Eventually, both men returned to me with PPO plans that were similarly priced. They were less than $300 but still pretty pricey in my opinion. But what did I know? These guys were experts. They knew what they were talking about, and if this was all that there was for me, then I felt like I could trust them. So I moved forward with one and got a PPO health insurance plan with Scott & White with a $5,000 deductible and $6,000 out-of-pocket for $272.00/month. This did not include dental or eye insurance.
But I wasn’t exactly happy. I mean, if you only made $30K per year would you be? I didn’t blame anyone per se; I understood that’s just how life was and accepted it. I chose the freelance life and I knew that health insurance wasn’t going to be cheap. This was my choice and I’d live with it.
However, around September this year, I got a letter from Scott & White — they were getting rid of my insurance plan on January 1st of 2017 so I was going to have to find a new plan. I hated looking for health insurance the first time and now I had to do it all over again?!
So, reluctantly, I contacted the two insurance agents that I had spoken to before, but it was a bit more difficult this time around. One told me that all of the health insurance companies were raising their rates and I wasn’t going to find anything, not even a HMO plan, below $350. The other insurance agent — well, he took forever to get back to me — but when he did, he basically told me the same.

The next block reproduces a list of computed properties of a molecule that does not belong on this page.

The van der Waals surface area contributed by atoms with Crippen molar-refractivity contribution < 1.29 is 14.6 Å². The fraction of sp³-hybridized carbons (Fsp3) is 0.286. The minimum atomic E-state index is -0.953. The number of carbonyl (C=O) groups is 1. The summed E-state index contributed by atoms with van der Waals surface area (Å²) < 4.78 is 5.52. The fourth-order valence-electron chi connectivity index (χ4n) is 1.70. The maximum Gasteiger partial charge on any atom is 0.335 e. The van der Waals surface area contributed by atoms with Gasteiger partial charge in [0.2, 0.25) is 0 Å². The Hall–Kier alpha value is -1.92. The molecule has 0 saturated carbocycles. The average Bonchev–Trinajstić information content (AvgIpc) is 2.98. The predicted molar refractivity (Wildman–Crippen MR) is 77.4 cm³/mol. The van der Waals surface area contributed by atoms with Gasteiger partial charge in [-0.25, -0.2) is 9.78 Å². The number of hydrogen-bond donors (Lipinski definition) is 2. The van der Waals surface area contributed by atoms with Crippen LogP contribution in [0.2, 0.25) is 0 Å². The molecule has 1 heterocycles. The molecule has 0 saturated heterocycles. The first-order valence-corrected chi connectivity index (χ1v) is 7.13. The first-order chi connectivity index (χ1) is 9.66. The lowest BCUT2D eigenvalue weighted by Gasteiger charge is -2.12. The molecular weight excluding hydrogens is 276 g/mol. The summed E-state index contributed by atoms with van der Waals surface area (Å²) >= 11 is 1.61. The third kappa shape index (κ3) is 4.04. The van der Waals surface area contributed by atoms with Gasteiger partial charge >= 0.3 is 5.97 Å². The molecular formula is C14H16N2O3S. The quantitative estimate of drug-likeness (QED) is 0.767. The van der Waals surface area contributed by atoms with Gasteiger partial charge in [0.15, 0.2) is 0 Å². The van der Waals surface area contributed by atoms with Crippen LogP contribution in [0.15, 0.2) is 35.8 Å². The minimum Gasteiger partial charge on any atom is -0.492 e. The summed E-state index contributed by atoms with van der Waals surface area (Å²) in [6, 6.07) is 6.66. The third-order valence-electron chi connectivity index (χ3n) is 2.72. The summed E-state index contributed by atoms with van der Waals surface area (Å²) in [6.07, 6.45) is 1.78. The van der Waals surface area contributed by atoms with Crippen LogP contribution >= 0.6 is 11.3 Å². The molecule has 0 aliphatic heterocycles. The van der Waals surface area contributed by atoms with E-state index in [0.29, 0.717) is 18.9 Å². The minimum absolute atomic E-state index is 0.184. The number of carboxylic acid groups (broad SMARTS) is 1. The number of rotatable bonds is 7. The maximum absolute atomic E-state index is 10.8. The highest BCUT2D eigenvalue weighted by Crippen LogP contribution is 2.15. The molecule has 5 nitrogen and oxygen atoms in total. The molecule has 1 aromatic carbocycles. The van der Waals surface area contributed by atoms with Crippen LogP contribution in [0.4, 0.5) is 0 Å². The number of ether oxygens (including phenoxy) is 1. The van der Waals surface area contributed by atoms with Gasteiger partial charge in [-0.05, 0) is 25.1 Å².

This was not going to work for me. I couldn’t pay almost $100.00 more per month than I had in 2016. I mean, I technically could pay it, but that would mean much less money going to my savings and that made me nervous. In 2016, I paid $272.00 for 9 months — March through December, which meant I spent about $2,448 total. During those nine months, I went to the doctor’s office once for a physical and bought three prescriptions — birth control twice and an inhaler once. I paid a lot more into my health insurance than I ever paid for medical care in 9 months. I paid all of that money and never even used the services that often. It felt like a waste.
So I had to ask myself a hard question — was I going to pay $350.00 per month in 2017 for health insurance or just not have insurance at all?
The thought of not having insurance made me nervous. I’d never not had insurance. Without insurance, I’d be charged a penalty of about $750 by the federal government which didn’t sound too too bad. It was a lot cheaper than paying $4,200 ($350 x 12 months) for health insurance in 2017. I thought maybe I could put money aside each month and just use it when I needed to go to the doctor. If anything, I could find women’s clinics and clinics with payment plans and low-cost healthcare programs. I wasn’t sure how it was going to work, but I could make it happen.